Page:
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Hypohydration and Cardiorespiratory Function

This study has been completed.
Information provided by (Responsible Party):
Newcastle-upon-Tyne Hospitals NHS Trust Identifier:
First received: September 19, 2013
Last updated: October 7, 2015
Last verified: October 2015

Major non-cardiac surgery has a high degree of morbidity and mortality. Recently, measurement of a patient's preoperative cardiorespiratory reserve, performed non-invasively by cardiopulmonary exercise testing, has been shown to be predictive of outcome following non-cardiac surgery. All patients prior to major surgery are starved for a minimum of 6 hours and often longer prior to major elective surgery. It has been shown that elite athletes who are hypohydrated have reduced exercise capacity and lower cardiorespiratory function. These results are further exaggerated in "non-trained" individuals. Therefore, the starvation policy prior to surgery may have a deleterious effect on outcome after surgery.

4.2 AIMS This is a pilot study of health volunteers to assess the role of carbohydrate (CHO) (preload) and carbohydrate-protein (CHO-P) (Highfive energy source 1 in 4) in improving aerobic capacity after a period of fasting mimicking the current starvation policy prior to surgery. Both of these have similar calorific value and only differ in the amount of carbohydrate and protein supplementation.

Condition Intervention
Dehydration Dietary Supplement: Carbohydrate Dietary Supplement: Carbohydrate protein Dietary Supplement: Starved

Study Type: Interventional
Study Design: Allocation: Non-Randomized
Intervention Model: Single Group Assignment
Masking: Double (Participant, Investigator)
Primary Purpose: Basic Science
Official Title: Clinical Observational Study of the Effect of Hypohydration Upon Cardiorespiratory Function

Resource links provided by NLM:

Further study details as provided by Newcastle-upon-Tyne Hospitals NHS Trust:

Primary Outcome Measures:
  • 1) To determine whether a period of starvation prior to exercise testing adversely affects cardiorespiratory reserve as assessed by cardiopulmonary exercise (CPX) testing [ Time Frame: 14 days ]

Enrollment: 26
Study Start Date: February 2014
Study Completion Date: July 2014
Primary Completion Date: July 2014 (Final data collection date for primary outcome measure)
Arms Assigned Interventions
Active Comparator: Carbohydrate
CHO loaded test:
Dietary Supplement: Carbohydrate
Participants will be asked to drink an isotonic carbohydrate loaded drink (preload)night before the test and also two hours prior to the CPX test.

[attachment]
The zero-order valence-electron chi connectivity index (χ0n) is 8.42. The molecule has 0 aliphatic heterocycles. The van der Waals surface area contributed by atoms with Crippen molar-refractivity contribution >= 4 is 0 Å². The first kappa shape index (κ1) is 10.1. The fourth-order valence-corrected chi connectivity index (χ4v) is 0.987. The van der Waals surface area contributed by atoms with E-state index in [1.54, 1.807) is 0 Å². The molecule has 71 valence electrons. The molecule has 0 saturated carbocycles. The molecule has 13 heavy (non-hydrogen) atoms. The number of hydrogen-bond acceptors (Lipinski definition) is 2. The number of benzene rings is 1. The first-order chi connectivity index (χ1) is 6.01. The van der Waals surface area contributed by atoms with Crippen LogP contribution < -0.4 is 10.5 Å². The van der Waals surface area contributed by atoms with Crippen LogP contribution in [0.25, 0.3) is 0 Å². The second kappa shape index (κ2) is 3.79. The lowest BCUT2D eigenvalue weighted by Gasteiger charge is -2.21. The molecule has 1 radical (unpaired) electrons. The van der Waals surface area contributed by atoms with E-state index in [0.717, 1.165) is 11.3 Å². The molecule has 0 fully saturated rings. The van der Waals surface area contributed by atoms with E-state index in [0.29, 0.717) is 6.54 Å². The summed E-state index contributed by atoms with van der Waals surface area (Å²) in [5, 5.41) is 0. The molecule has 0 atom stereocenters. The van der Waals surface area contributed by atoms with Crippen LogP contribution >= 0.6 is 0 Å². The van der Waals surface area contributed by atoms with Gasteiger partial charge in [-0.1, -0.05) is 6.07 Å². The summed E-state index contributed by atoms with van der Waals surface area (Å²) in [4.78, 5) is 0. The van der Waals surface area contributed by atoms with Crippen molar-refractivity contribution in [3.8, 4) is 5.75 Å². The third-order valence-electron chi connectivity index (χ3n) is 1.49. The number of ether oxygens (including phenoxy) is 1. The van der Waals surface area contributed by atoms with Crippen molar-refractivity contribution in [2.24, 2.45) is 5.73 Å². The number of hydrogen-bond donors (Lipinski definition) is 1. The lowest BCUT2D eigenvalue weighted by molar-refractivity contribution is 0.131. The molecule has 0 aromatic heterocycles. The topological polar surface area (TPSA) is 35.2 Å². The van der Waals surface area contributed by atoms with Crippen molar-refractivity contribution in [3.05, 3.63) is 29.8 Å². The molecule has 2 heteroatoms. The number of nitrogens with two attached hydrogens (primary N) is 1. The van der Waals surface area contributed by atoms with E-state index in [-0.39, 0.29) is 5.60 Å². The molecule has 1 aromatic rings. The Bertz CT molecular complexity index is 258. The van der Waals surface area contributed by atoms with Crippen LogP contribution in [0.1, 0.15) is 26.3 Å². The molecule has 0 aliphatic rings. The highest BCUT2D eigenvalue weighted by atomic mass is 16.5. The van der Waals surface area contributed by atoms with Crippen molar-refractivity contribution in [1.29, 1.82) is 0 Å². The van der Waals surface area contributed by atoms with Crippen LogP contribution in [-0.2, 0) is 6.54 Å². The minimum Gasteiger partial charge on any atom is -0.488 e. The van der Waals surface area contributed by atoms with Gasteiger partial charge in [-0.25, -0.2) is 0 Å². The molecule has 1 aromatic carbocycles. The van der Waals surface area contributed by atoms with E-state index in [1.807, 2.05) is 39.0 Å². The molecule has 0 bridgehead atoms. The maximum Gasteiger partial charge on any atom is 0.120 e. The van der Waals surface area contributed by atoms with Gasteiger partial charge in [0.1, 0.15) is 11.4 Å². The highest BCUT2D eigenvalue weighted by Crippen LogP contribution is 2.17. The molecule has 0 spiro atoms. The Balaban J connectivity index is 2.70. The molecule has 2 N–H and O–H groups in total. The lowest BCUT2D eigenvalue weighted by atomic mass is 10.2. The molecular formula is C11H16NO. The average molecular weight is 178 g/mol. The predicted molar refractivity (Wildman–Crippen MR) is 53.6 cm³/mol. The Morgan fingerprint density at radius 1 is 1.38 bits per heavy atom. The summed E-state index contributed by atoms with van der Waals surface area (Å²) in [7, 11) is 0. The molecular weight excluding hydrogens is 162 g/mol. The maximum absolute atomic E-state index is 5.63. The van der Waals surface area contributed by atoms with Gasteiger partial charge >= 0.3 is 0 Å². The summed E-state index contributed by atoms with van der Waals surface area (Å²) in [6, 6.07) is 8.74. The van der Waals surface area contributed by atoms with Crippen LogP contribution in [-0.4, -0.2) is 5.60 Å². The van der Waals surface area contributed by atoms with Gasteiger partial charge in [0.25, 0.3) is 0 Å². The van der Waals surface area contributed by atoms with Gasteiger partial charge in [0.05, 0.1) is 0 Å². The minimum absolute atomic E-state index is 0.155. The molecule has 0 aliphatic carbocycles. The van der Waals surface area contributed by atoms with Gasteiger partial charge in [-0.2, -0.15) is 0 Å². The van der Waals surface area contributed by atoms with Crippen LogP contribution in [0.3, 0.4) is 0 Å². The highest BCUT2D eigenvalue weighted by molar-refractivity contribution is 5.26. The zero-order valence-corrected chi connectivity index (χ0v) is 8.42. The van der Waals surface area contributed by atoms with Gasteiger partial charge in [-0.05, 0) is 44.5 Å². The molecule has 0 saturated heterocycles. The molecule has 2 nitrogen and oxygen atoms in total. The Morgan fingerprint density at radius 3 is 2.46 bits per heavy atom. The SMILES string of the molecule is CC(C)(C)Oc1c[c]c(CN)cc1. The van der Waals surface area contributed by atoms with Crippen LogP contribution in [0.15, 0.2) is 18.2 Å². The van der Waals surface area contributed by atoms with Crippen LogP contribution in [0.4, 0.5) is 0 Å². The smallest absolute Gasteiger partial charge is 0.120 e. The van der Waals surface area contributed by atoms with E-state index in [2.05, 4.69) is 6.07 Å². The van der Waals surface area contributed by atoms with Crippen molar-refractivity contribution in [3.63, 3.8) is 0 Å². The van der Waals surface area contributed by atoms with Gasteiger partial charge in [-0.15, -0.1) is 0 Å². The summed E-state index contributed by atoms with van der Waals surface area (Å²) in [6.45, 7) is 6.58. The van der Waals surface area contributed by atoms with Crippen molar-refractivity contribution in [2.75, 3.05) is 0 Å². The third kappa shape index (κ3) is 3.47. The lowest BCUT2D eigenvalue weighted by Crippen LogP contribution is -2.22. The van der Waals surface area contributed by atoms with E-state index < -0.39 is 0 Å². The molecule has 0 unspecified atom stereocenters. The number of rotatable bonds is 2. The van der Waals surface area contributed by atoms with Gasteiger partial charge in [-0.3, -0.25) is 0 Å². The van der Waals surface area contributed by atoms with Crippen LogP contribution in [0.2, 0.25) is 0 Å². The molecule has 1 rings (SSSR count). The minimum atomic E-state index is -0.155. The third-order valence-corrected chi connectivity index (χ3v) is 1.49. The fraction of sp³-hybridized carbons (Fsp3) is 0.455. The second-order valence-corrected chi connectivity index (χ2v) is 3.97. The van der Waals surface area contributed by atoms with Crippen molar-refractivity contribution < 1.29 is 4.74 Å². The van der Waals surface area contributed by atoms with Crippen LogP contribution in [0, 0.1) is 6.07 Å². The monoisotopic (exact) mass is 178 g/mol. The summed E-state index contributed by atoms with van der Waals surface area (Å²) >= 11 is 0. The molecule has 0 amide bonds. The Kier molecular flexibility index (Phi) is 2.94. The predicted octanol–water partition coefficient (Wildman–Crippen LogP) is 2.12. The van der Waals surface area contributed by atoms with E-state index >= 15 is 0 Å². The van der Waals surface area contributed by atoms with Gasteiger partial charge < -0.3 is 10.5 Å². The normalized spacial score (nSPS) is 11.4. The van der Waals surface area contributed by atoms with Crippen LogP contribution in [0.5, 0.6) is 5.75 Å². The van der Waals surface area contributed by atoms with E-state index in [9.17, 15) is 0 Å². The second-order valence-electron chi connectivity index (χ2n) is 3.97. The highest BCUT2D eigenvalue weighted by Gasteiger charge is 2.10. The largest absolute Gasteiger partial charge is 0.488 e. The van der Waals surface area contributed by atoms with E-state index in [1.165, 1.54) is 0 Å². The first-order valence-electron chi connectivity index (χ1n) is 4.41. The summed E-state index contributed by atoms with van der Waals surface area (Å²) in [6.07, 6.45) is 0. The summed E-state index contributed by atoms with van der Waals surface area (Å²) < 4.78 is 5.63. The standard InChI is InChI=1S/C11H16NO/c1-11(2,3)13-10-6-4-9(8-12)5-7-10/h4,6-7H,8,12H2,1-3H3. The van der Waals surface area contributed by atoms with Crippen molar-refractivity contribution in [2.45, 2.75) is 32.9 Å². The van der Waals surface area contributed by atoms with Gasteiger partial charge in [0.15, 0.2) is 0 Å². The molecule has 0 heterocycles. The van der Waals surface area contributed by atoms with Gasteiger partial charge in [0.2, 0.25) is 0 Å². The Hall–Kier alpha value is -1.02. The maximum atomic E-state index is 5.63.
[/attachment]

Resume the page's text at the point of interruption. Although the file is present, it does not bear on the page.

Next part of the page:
Other Name: Preload
Active Comparator: Carbohydrate protein
CHO-P loaded test:
Dietary Supplement: Carbohydrate protein
Participants will be asked to drink an isotonic carbohydrate drink (Highfive energy source 4:1)the night prior to the test and also two hours prior to the CPX test.
Other Name: Highfive energy source 4:1
Active Comparator: Water
Starved as for surgery
Dietary Supplement: Starved
Participants will be asked to starve as per normal clinical requirements for surgery. They are allowed to drink water upto 2 hours prior to the CPX test
Other Name: Water

  Show Detailed Description


Ages Eligible for Study:   18 Years and older   (Adult, Senior)
Sexes Eligible for Study:   All
Accepts Healthy Volunteers:   Yes

Inclusion Criteria:

  • Aged over 18 years
  • Volunteers with capacity to give informed consent
  • No underlying medical problems
  • Comprehension Of English

Exclusion Criteria:

  • Volunteers who lack the ability to consent
  • Those unable to exercise
  • Those with contraindications to exercise testing (appendix A)
  • Diabetics - both insulin and non-insulin dependent diabetics due to the starvation period and carbohydrate load
  • Allergy to milk
  Contacts and Locations
Choosing to participate in a study is an important personal decision. Talk with your doctor and family members or friends about deciding to join a study. To learn more about this study, you or your doctor may contact the study research staff using the Contacts provided below. For general information, see Learn About Clinical Studies.

Please refer to this study by its identifier: NCT01949350

United Kingdom
Dept of perioperative and critical care medicine, Freeman Hospital
Newcastle upon tyne, Tyne and Wear, United Kingdom, NE77DN
Sponsors and Collaborators
Newcastle-upon-Tyne Hospitals NHS Trust
Principal Investigator: James Prentis, MBBS Newcastle-upon-Tyne Hospitals NHS Trust
  More Information

Responsible Party: Newcastle-upon-Tyne Hospitals NHS Trust Identifier: NCT01949350     History of Changes
Other Study ID Numbers: 6790
Study First Received: September 19, 2013
Last Updated: October 7, 2015

Additional relevant MeSH terms:
Water-Electrolyte Imbalance
Metabolic Diseases
Pathologic Processes processed this record on August 18, 2017